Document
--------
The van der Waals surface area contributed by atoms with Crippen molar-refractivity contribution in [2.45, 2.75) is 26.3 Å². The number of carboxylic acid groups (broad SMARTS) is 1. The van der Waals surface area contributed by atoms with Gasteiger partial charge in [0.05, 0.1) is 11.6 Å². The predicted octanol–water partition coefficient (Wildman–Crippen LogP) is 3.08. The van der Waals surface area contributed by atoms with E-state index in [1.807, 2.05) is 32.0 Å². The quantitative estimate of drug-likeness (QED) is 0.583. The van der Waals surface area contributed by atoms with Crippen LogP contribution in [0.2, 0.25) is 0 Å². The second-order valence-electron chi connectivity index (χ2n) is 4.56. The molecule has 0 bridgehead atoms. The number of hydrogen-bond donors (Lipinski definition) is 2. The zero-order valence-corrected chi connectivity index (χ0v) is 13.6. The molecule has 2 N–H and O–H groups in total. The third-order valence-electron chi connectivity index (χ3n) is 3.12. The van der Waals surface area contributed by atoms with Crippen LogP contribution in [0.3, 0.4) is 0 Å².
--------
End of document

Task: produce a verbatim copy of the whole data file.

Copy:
The van der Waals surface area contributed by atoms with Crippen molar-refractivity contribution in [2.45, 2.75) is 26.3 Å². The number of carboxylic acid groups (broad SMARTS) is 1. The van der Waals surface area contributed by atoms with Gasteiger partial charge in [0.05, 0.1) is 11.6 Å². The predicted octanol–water partition coefficient (Wildman–Crippen LogP) is 3.08. The van der Waals surface area contributed by atoms with E-state index in [1.807, 2.05) is 32.0 Å². The quantitative estimate of drug-likeness (QED) is 0.583. The van der Waals surface area contributed by atoms with Crippen LogP contribution in [0.2, 0.25) is 0 Å². The second-order valence-electron chi connectivity index (χ2n) is 4.56. The molecule has 0 bridgehead atoms. The number of hydrogen-bond donors (Lipinski definition) is 2. The zero-order valence-corrected chi connectivity index (χ0v) is 13.6. The molecule has 2 N–H and O–H groups in total. The third-order valence-electron chi connectivity index (χ3n) is 3.12. The van der Waals surface area contributed by atoms with Crippen LogP contribution in [0.3, 0.4) is 0 Å².